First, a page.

As Nemera focuses on the most stringent regulation during development, here we shall use the FDA as the exemplar for how Nemera supports the registration process. Under FDA guidelines, whatever the regulatory position of the targeted reference product (i.e. prescription only or OTC not under monograph), a generic product will follow the same process for its first submission and must therefore answer to the same requirements. When modifying the dossier, that is to say when making a variation upon the first submission (e.g. to add a second source), there are two ways to go about it. The first is to repeat the same process as the first submission and the second is to use a simple equivalence of performances of the pumps, thereby bypassing the need to follow the full guidance on bioequivalence for generics.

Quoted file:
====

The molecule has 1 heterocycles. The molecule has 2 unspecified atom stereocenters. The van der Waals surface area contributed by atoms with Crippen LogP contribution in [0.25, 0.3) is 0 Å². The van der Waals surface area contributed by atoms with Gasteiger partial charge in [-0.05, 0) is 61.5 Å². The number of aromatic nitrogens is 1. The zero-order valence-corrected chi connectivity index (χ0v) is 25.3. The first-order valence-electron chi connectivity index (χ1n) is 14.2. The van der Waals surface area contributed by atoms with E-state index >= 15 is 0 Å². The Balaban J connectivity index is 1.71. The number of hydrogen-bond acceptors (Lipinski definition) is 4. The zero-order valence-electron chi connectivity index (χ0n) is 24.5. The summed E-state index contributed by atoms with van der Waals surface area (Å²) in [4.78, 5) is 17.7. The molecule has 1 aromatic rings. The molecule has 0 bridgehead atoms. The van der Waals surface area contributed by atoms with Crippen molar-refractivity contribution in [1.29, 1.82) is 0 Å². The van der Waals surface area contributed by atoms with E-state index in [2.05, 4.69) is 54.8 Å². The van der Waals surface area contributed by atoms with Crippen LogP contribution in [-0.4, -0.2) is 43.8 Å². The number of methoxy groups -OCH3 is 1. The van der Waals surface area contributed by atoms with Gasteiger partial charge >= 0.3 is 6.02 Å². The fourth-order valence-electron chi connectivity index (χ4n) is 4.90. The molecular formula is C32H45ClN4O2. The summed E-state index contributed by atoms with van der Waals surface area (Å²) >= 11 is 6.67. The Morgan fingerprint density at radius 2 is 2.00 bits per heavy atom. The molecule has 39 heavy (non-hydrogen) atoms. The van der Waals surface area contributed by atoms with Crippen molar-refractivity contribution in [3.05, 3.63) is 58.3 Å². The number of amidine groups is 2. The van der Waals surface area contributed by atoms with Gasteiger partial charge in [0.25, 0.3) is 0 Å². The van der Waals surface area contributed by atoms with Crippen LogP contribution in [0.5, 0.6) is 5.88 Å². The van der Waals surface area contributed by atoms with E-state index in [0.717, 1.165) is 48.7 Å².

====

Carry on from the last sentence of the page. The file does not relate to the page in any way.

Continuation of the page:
When going through the process of registering a generic however, it may be more relevant for authorities to compare the variation directly to the reference product. That is why it is important to test bioequivalence directly from the original reference product. Thanks to its deep experience with these processes, Nemera can strongly support a submission document with the chapters linked to the device.

Establish the identity

In simple terms, a nasal spray is the combination of two regulated products, a drug and a device, which together make the combination product. Nemera’s expertise is in the latter of these two, the spray device, but it remains crucial to acknowledge throughout the design process that the device is part of the greater combination product. The device is a major contributor to treatment efficacy, patient safety and robustness of the combination product.